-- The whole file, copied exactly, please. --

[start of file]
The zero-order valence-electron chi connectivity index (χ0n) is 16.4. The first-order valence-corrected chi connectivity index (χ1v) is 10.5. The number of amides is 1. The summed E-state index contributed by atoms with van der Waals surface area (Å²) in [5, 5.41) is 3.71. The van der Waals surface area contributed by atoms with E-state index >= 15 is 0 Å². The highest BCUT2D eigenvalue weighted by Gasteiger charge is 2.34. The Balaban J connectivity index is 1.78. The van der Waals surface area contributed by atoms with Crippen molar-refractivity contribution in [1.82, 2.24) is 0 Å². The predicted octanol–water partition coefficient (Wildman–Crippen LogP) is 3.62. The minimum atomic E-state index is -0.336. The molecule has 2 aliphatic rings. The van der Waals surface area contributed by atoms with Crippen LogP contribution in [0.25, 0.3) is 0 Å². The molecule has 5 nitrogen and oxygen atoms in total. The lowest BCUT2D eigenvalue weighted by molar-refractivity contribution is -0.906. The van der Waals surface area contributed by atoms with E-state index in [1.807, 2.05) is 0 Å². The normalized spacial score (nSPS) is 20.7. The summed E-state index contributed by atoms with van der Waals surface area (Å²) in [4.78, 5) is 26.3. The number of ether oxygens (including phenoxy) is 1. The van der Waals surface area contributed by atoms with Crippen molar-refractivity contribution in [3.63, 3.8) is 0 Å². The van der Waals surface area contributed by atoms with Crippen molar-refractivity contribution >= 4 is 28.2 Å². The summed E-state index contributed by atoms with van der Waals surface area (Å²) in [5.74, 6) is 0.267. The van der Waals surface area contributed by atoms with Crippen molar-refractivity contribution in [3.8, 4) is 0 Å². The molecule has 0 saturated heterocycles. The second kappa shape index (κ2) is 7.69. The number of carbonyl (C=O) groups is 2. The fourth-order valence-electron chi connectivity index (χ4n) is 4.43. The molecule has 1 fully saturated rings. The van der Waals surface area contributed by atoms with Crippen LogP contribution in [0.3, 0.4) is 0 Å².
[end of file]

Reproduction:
The zero-order valence-electron chi connectivity index (χ0n) is 16.4. The first-order valence-corrected chi connectivity index (χ1v) is 10.5. The number of amides is 1. The summed E-state index contributed by atoms with van der Waals surface area (Å²) in [5, 5.41) is 3.71. The van der Waals surface area contributed by atoms with E-state index >= 15 is 0 Å². The highest BCUT2D eigenvalue weighted by Gasteiger charge is 2.34. The Balaban J connectivity index is 1.78. The van der Waals surface area contributed by atoms with Crippen molar-refractivity contribution in [1.82, 2.24) is 0 Å². The predicted octanol–water partition coefficient (Wildman–Crippen LogP) is 3.62. The minimum atomic E-state index is -0.336. The molecule has 2 aliphatic rings. The van der Waals surface area contributed by atoms with Crippen LogP contribution in [0.25, 0.3) is 0 Å². The molecule has 5 nitrogen and oxygen atoms in total. The lowest BCUT2D eigenvalue weighted by molar-refractivity contribution is -0.906. The van der Waals surface area contributed by atoms with E-state index in [1.807, 2.05) is 0 Å². The normalized spacial score (nSPS) is 20.7. The summed E-state index contributed by atoms with van der Waals surface area (Å²) in [4.78, 5) is 26.3. The number of ether oxygens (including phenoxy) is 1. The van der Waals surface area contributed by atoms with Crippen molar-refractivity contribution in [3.63, 3.8) is 0 Å². The van der Waals surface area contributed by atoms with Crippen molar-refractivity contribution >= 4 is 28.2 Å². The summed E-state index contributed by atoms with van der Waals surface area (Å²) in [5.74, 6) is 0.267. The van der Waals surface area contributed by atoms with Crippen molar-refractivity contribution in [3.8, 4) is 0 Å². The molecule has 0 saturated heterocycles. The second kappa shape index (κ2) is 7.69. The number of carbonyl (C=O) groups is 2. The fourth-order valence-electron chi connectivity index (χ4n) is 4.43. The molecule has 1 fully saturated rings. The van der Waals surface area contributed by atoms with Crippen LogP contribution in [0.3, 0.4) is 0 Å².